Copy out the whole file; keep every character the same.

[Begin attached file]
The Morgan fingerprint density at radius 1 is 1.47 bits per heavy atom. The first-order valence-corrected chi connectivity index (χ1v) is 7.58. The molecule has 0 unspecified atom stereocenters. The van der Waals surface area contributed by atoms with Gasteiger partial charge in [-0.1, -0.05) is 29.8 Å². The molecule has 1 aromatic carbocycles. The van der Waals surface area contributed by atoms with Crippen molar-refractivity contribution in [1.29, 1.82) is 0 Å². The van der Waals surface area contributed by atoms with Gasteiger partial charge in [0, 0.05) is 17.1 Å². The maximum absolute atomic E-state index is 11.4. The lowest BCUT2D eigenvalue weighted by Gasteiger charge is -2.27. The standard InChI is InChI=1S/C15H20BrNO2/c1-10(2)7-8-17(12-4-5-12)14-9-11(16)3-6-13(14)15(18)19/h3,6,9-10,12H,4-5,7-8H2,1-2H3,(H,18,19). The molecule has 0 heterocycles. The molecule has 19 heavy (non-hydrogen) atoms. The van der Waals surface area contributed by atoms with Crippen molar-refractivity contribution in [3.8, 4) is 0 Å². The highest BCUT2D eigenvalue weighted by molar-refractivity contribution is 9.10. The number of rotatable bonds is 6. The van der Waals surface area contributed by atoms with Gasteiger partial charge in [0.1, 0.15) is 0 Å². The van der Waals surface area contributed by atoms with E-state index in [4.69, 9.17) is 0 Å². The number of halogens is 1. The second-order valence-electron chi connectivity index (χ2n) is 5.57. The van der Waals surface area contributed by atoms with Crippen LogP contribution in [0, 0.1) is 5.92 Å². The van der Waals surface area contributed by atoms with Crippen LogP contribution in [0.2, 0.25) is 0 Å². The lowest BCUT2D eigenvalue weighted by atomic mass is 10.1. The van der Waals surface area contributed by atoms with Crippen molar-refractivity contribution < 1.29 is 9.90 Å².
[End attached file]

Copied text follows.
The Morgan fingerprint density at radius 1 is 1.47 bits per heavy atom. The first-order valence-corrected chi connectivity index (χ1v) is 7.58. The molecule has 0 unspecified atom stereocenters. The van der Waals surface area contributed by atoms with Gasteiger partial charge in [-0.1, -0.05) is 29.8 Å². The molecule has 1 aromatic carbocycles. The van der Waals surface area contributed by atoms with Crippen molar-refractivity contribution in [1.29, 1.82) is 0 Å². The van der Waals surface area contributed by atoms with Gasteiger partial charge in [0, 0.05) is 17.1 Å². The maximum absolute atomic E-state index is 11.4. The lowest BCUT2D eigenvalue weighted by Gasteiger charge is -2.27. The standard InChI is InChI=1S/C15H20BrNO2/c1-10(2)7-8-17(12-4-5-12)14-9-11(16)3-6-13(14)15(18)19/h3,6,9-10,12H,4-5,7-8H2,1-2H3,(H,18,19). The molecule has 0 heterocycles. The molecule has 19 heavy (non-hydrogen) atoms. The van der Waals surface area contributed by atoms with Crippen molar-refractivity contribution in [3.8, 4) is 0 Å². The highest BCUT2D eigenvalue weighted by molar-refractivity contribution is 9.10. The number of rotatable bonds is 6. The van der Waals surface area contributed by atoms with Gasteiger partial charge in [0.1, 0.15) is 0 Å². The van der Waals surface area contributed by atoms with E-state index in [4.69, 9.17) is 0 Å². The number of halogens is 1. The second-order valence-electron chi connectivity index (χ2n) is 5.57. The van der Waals surface area contributed by atoms with Crippen LogP contribution in [0, 0.1) is 5.92 Å². The van der Waals surface area contributed by atoms with Crippen LogP contribution in [0.2, 0.25) is 0 Å². The lowest BCUT2D eigenvalue weighted by atomic mass is 10.1. The van der Waals surface area contributed by atoms with Crippen molar-refractivity contribution < 1.29 is 9.90 Å².